• Bringing Hearts Back To Life: New Improved Defibrillator

    Bringing Hearts Back To Life: New Improved Defibrillator

    Tuesday, April 8 2014 5:15 PM EDT2014-04-08 21:15:13 GMT
    CPR and a portable defibrillator helped keep Eric Robinson alive after he went into cardiac arrest. And now a newly FDA approved Biotronik implantable cardiac defibrillator, or ICD, constantly monitors his heart.more>>
    A year ago, while jamming with his son's band, Eric Robinson went into cardiac arrest. CPR and a portable defibrillator helped keep Robinson alive. And now a newly FDA approved Biotronik implantable cardiac defibrillator, or ICD, constantly monitors his heart.more>>
  • Helping High Risk Hearts

    Helping High Risk Hearts

    Monday, April 7 2014 5:15 PM EDT2014-04-07 21:15:09 GMT
    Ironing is not exactly Barbara Roy's favorite activity, but it's something she's glad she can do again. Her doctor diagnosed her with severe aortic stenosis.more>>
    Ironing is not exactly Barbara Roy's favorite activity, but it's something she's glad she can do again. Her doctor diagnosed her with severe aortic stenosis.more>>
  • Hernias In Newborns: Lincoln's Story

    Hernias In Newborns: Lincoln's Story

    Friday, April 4 2014 5:15 PM EDT2014-04-04 21:15:07 GMT
    Congenital diaphragmatic hernias occur in about one in every 2,000 births. They can be deadly, but now doctors are using a more aggressive treatment approach.more>>
    Congenital diaphragmatic hernias occur in about one in every 2,000 births. They can be deadly, but now doctors are using a more aggressive treatment approach.more>>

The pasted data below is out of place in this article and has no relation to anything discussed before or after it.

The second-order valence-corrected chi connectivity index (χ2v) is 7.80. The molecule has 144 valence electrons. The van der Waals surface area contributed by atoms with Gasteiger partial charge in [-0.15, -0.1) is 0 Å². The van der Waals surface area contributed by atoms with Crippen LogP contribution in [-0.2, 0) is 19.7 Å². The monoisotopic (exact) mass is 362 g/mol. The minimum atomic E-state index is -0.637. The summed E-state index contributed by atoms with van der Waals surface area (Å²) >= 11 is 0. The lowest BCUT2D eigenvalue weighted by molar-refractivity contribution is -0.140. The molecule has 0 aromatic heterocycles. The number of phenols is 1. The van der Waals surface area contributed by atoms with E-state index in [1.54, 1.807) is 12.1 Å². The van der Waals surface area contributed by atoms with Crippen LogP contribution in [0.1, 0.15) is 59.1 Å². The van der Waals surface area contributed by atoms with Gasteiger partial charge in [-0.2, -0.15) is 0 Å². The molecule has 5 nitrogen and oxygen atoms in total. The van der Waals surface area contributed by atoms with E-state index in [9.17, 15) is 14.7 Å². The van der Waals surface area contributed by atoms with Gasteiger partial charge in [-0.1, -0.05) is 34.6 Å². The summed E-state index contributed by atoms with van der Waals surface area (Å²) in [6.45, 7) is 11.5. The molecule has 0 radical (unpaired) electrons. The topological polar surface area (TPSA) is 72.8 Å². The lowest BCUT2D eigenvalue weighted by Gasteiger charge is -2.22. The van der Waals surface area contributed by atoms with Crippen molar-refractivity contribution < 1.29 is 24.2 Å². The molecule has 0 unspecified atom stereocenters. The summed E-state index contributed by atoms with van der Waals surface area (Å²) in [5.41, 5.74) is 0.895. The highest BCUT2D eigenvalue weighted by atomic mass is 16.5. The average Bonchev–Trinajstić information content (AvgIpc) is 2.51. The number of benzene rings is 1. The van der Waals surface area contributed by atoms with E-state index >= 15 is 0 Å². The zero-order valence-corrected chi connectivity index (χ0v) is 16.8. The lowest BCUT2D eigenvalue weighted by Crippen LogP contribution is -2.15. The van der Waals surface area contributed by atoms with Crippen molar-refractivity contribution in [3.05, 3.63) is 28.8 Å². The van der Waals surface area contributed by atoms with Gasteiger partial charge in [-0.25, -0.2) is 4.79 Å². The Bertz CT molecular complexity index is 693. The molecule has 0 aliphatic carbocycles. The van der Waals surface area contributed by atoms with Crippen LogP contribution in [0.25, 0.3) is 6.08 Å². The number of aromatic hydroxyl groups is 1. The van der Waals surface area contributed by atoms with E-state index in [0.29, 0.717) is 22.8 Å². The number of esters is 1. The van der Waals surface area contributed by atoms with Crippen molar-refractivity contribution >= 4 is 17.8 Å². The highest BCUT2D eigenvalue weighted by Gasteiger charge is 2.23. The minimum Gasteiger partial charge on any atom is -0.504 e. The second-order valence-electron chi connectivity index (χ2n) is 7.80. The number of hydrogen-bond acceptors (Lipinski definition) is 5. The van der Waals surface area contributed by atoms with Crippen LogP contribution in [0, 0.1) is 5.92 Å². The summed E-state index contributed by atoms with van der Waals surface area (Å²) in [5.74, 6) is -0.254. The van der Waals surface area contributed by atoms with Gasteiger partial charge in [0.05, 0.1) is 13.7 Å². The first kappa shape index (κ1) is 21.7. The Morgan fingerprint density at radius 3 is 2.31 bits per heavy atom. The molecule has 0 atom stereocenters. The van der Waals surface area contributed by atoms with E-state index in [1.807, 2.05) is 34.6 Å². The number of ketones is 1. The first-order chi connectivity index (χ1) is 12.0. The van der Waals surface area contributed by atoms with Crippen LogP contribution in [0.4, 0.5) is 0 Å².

• Predicting Bad Hearts

    Predicting Bad Hearts

    Thursday, April 3 2014 5:15 PM EDT2014-04-03 21:15:09 GMT
    Every year, more than 700,000 Americans have a heart attack. Now, researchers at Baylor Research Institute at Dallas have uncovered a biomarker that may help them spot the disease sooner.more>>
    Every year, more than 700,000 Americans have a heart attack. And 600,000 die of heart disease. Now, researchers at Baylor Research Institute at Dallas have uncovered a biomarker that may help them spot the disease sooner; and they did it by pure accident.more>>
*DISCLAIMER*: The information contained in or provided through this site section is intended for general consumer understanding and education only and is not intended to be and is not a substitute for professional advice. Use of this site section and any information contained on or provided through this site section is at your own risk and any information contained on or provided through this site section is provided on an "as is" basis without any representations or warranties.
Powered by WorldNow
Powered by WorldNow
All content © Copyright 2000 - 2014 NewsChannel 5 (WTVF-TV) and WorldNow. All Rights Reserved.
For more information on this site, please read our Privacy Policy and Terms of Service.